US company Easton Robotics is developing an autonomous ground vehicle for small farms. The multipurpose platform, called ERMMI, will allow farmers to use multiple standard attachments and implements.
Easton Robotics was a virtual exhibitor at the international agricultural robot event FIRA in Toulouse. CEO Jeff Chandler of Easton Robotics, an 11th generation farmer, founded his startup in 2019. He decided to focus on solutions for small farms, striving to develop robots that add direct value to the farmer by improving the price received for the crop, through quality of the crop, or the improved characteristics of the crop.
Also read: FIRA: Scaling robotic operations on the farm
The company has developed its first prototype for a family of vehicles. In 2022 Easton Robotics expects to build task specific product prototypes. In 2023 the company intends to start field testing and build commercial robots. After 2023 Easton Robotics aims to scale up.
The frame of the platform has an adjustable wheelbase and a dynamic or fixed width. The drivetrain has 4 motors with differential steering and is battery powered. The robot has adjustable ground clearance and a movable ballast system. The ERMMI platform has front and side mounts. The arm mountings are similar to a 3-point hitch with an electric PTO. It can have articulated arms or fixed arms and a rear towing mount.
“We aim to develop a family of products that scale up, depending on the different sizes that a farm is involved in”, Chandler points out. “Part of the secret to making it affordable is to build on existing components, implements and attachments, without reinventing every single component.”
The company focuses specifically on grain crops (wheat, soybeans, corn and sorghum) and other densely planted crops. It will not work on weeding machines or drones. Chandler says that Easton Robotics wants to develop affordable products and will use dealer networks and retail chains as distribution channels.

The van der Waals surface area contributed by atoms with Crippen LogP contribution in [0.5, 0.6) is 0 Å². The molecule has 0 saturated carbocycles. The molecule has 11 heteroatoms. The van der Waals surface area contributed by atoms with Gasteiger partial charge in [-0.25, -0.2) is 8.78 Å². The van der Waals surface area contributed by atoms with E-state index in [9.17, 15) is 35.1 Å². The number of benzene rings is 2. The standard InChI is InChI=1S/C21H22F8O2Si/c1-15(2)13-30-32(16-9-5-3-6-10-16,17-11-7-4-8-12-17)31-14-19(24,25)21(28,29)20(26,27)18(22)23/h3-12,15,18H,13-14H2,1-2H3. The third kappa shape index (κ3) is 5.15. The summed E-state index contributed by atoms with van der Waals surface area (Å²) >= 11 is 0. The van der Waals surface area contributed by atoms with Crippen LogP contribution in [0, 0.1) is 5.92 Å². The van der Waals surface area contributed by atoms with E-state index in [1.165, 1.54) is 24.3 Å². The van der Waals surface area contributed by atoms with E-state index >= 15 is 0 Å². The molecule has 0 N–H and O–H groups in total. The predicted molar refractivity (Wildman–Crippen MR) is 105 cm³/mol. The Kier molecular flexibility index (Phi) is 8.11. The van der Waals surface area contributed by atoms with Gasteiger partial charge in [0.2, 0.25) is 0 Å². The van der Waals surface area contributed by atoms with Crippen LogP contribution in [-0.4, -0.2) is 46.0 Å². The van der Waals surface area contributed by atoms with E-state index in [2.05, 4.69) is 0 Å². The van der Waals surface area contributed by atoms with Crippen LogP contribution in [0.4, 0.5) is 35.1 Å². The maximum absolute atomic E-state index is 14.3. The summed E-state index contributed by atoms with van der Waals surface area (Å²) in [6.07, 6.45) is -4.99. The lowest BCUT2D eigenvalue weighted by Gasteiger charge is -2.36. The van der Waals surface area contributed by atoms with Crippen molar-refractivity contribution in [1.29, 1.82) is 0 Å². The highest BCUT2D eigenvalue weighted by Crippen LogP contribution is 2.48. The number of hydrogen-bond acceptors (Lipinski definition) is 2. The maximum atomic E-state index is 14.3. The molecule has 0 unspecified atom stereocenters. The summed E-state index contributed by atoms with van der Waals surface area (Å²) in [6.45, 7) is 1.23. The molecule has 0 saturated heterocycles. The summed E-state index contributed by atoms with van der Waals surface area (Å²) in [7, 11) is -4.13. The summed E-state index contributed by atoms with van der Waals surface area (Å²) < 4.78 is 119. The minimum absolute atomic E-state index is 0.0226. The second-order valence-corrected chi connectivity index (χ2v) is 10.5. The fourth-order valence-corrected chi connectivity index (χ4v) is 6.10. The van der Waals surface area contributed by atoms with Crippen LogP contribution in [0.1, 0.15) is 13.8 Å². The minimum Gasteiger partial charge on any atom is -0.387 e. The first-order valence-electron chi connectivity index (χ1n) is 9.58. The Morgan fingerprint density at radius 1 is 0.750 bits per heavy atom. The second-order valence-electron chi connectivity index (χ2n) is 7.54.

The small robot would on average need 7.5 hour to complete an area of 10 acres. The robots will be able to work night and day with an electric drive, at a ground speed of 1.37 metre per second. Setup time would be 5 minutes.
Tasks could be spraying, planting, fertilising, crop health monitoring and cover crop seeding. And tasks in farm management could be animal control, fence inspection and perimeter maintenance.
Easton Robotics expects farmers can use its robots to prevent crop loss with the ability to use image recognition, path planning and navigation. Farmers should also be able to enhance revenue by adding direct value to farmers through high quality or improved characteristics of crops, resulting in a better price per bushel.
And the platform would allow farmers to reduce or eliminate labour costs in which the robot could perform multiple tasks instead of a human crew. “A small robot requires less set up time, travel time, eliminates fuel costs, and can produce labour at any time during the day”, Chandler says. “It can eliminate maybe 95% of operator labour.”
Chandler emphasises that a lot of the focus so far has been on big farms. “That’s where the money is. But small farms have different problems. The parameter is ill defined, the rows are not straight and the fields have a lot of stubble in them.” He says the role of small farms is quite important. In the US 45% of the farms are less then 50 acres.